Friday, August 8, 2014

Nutmeg Award Nominees for Elementary...
       So Far, so Good!

This week's focus books are both nominated titles for the inaugural Nutmeg for elementary students. This is the first year in which students in grades 2 -3 can participate in the Nutmeg statewide book award program. However, this new award is offered to students in grades 2-4. Therefore, 4th graders have the opportunity to participate in two levels this year (Nutmeg Elementary (grades 2-4) and Nutmeg Intermediate (grades 4-6).  

I love state book award programs because when a school embraces the program, you actually create a community of readers who experience a common body of literature. Conversations about books and authors naturally occurs across grade levels.  Parents, teachers, and students discuss books and share their impressions or the impact these books made on their lives results in a powerful experience.

In an interview regarding fiction books, Neil Gaiman (@neilhimself) award-winning author, had this to say:

Fiction has two uses. First, it's a gateway drug to reading. The drive to know what happens next, to want to turn the page, the need to keep going, even if it's hard, because someone's in trouble and you have to know how it's all going to end … that's a very real drive. And it forces you to learn new words, to think new thoughts, to keep going. To discover that reading per se is pleasurable.
The simplest way to make sure that we raise literate children is to teach them to read, and to show them that reading is a pleasurable activity. And that means, at its simplest, finding books that they enjoy, giving them access to those books, and letting them read them.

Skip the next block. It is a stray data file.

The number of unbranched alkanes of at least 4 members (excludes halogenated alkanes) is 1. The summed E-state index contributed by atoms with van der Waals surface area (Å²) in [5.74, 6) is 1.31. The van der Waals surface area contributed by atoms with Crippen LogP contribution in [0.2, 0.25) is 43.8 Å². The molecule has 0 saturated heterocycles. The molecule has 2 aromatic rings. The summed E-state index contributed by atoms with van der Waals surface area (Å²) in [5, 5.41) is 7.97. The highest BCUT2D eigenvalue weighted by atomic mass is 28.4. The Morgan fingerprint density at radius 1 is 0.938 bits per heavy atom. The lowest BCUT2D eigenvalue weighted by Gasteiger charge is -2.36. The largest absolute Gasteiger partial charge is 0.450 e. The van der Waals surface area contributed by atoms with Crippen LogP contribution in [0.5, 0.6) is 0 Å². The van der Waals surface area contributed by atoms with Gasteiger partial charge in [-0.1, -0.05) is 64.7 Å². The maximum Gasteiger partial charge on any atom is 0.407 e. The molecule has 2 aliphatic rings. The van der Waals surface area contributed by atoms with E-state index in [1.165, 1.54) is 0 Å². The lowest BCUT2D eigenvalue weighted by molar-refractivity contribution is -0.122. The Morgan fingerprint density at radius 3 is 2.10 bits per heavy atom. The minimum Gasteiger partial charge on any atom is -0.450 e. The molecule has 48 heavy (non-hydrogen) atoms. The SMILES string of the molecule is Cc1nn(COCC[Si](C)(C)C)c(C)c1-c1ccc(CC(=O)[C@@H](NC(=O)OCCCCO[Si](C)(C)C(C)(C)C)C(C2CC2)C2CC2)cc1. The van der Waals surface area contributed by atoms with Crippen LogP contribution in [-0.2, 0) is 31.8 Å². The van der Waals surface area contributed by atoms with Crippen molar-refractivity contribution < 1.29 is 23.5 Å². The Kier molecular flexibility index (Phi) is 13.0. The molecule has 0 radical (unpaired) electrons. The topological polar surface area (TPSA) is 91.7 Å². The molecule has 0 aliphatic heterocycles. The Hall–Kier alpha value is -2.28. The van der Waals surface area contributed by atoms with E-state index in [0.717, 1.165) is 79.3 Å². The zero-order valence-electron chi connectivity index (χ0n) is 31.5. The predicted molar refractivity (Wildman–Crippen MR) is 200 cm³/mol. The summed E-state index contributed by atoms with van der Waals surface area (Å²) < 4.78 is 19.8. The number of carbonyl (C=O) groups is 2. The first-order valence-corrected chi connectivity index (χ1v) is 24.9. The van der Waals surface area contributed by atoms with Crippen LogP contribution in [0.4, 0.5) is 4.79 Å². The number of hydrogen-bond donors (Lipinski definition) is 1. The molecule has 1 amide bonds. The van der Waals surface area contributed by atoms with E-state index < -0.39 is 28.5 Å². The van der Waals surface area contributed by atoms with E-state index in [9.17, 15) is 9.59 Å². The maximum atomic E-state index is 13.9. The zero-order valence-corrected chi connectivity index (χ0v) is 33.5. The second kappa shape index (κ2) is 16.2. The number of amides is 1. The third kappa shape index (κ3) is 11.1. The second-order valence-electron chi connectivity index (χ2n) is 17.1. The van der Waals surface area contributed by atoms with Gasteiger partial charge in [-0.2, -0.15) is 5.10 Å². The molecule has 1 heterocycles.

Neil Gaiman stated so eloquently my sentiments and passion for being a school librarian.  It is a pleasure and an obligation to provide access to books that hook students into reading while providing them with opportunities to read.  Encouraging both school and family participation in the Nutmeg Award program is one effective strategy to lead children to the discovery that reading is pleasurable.
FOCUS TITLES: Why did I especially enjoy these two titles? 
Lulu and the Dog from the Sea by Hilary McKay is actually the second title in this early chapter book series. It has characters that are truly likable and  a plot filled with action, heart, friendship and a stray dog.   This book is a quick read (under 100 pages), and I like the fact that the family vacation has plenty of bumps along the way which is the typical experience for most families.
Sidney and Sydney: Third Grade Mixup by Michele Jakubowski (@mjakubowski) is also a fast read, with short chapters,  color illustrations, boy and girl main characters as friends, realistic peer teasing, a child character explaining living with diabetes, and it's told from alternating perspectives. 
Both of these books will work as read alouds or independent reading and will spark a desire to read other books in their respective series.